April 12, 2011 [Volume 5, Issue 7]
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In this issue of To Your Health:
Putting Natural Health in the Spotlight
Healthy Snacks for Kids: Nuts and Seeds
5 Simple Stress Solutions


Putting Natural Health in the Spotlight

When Chandra Burnham was a teen, she envisioned herself among the beautiful, intelligent, confident women strutting across the stage in the glamorous pageants she saw on television. When the images of shiny gowns, glamour and glitz would flash on the screen, Burnham was inspired and always in awe. This past October, Chandra was able to see her dream come to fruition. Burnham was crowned Miss South Dakota USA 2011 at the Brandon Valley Performing Arts Center in Brandon, S.D. The crown was her golden ticket to compete in the upcoming Miss USA Pageant, scheduled to be held in Las Vegas and air on NBC in June.

The victory meant more than a crown and publicity to Chandra. It also meant a window of opportunity had opened for her to achieve some of her other lofty goals in life – including promoting her passion for chiropractic care. At age 23, she is currently studying to be a doctor of chiropractic at Northwestern University of Health Sciences in Bloomington, Minn. It is a career that will certainly make her stand out among her peers and other pageant contestants.

These days, she is hitting the books with the same determination that got her the reigning crown at her last pageant. "Your reign in pageants is only a year ... but with chiropractic you also get to reach out to a lot of people [for much longer than just a year]. I don't think you can beat that feeling; I think it's going to be even better than winning a pageant," she said.

The pageant winner makes sure she is just as active in chiropractic organizations as she is in pageant events. She is a member of the Student American Chiropractic Association and attends professional events such as the National Chiropractic Legislative Conference, and also promotes the Foundation for Chiropractic Progress, a not-for-profit organization that helps increase public awareness of the many benefits associated with chiropractic care.

Even if she doesn't win the top prize – the Miss USA crown – Chandra said the best part for her will be promoting the benefits of chiropractic care as her main platform and knowing that when she becomes a doctor of chiropractic, she will always be a winner in the eyes of her patients.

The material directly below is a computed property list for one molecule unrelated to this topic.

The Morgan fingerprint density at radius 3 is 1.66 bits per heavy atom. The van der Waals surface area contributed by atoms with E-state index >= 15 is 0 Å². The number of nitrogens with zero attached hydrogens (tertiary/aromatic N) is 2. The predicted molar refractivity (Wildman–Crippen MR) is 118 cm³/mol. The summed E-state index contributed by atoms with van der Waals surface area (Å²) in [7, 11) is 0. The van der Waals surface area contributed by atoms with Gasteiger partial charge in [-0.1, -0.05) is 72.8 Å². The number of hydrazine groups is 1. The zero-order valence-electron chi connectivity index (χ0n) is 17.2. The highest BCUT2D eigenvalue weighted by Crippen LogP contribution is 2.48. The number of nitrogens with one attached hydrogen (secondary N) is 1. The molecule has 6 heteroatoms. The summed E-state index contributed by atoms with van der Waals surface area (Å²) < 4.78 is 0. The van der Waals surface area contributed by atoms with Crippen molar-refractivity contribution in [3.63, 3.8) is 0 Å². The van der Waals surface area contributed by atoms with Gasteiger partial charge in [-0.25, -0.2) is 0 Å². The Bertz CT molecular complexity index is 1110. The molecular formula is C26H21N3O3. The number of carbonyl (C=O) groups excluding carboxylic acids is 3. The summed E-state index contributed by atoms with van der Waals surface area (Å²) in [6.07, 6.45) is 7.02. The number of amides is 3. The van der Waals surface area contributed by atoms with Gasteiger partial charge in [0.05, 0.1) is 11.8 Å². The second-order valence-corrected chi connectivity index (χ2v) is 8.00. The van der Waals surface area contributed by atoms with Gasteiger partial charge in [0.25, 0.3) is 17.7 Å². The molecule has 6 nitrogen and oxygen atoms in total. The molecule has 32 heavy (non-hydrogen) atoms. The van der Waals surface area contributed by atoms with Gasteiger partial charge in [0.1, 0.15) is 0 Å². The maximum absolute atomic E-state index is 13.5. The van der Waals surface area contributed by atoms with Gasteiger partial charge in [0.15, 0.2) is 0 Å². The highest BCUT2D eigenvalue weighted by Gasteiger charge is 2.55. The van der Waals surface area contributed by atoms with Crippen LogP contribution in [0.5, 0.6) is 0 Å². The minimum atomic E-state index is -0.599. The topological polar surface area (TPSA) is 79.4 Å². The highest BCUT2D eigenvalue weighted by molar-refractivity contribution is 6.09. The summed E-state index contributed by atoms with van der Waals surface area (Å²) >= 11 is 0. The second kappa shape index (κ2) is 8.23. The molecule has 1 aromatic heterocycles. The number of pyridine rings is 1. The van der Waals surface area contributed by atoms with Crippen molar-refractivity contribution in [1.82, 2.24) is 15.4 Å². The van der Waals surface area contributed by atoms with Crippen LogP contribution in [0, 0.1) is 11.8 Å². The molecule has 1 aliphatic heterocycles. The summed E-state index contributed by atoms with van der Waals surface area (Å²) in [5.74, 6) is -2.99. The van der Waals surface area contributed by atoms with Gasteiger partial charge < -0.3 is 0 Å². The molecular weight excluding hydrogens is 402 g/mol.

"People love their chiropractor and what they can do for them," she said. "That's what made me want a job like that. I mean, how rewarding is that?"

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Healthy Snacks for Kids: Nuts and Seeds

Research continues to reveal that nuts and seeds do not deserve their bad reputation. Absolutely, they are high in fat; but it's the good fat, not the bad, and when eaten in moderation, their health benefits far outweigh the dangers of their fat content. The fact is, the more we learn about nuts and seeds, the more we realize that they're one of the best snack-food options for children.

In 1996, the Iowa Women's Health Study found that women who ate nuts four or more times a week were 40 percent less likely to die of heart disease. Since then, similar studies performed by the Harvard School of Public Health and Loma Linda University in California have found the same. And the Physicians' Health Study (2002) determined that men who consumed nuts two or more times per week had a noticeably reduced risk of sudden cardiac death.

Studies performed at Brigham and Women's Hospital and the Harvard School of Public Health revealed that three times as many people who were trying to lose weight were able to stick to a diet that included moderate fat content in the form of nuts and seeds. Researchers suggested that the fat, protein and fiber in nuts helped the dieters feel full longer, so many felt less deprived and ate less during the day.

Another study of women by the Harvard School of Public Health reported that there was a 30 percent reduced risk of type 2 diabetes in those women who ate five or more 1-ounce servings of nuts per week as compared with women who rarely or never ate nuts.

Finally, studies published in the Journal of Nutrition and elsewhere have found that seeds, flax seeds in particular, are high in omega-3 fatty acids, which have proven benefits in the fight against heart disease, stroke and other circulatory diseases.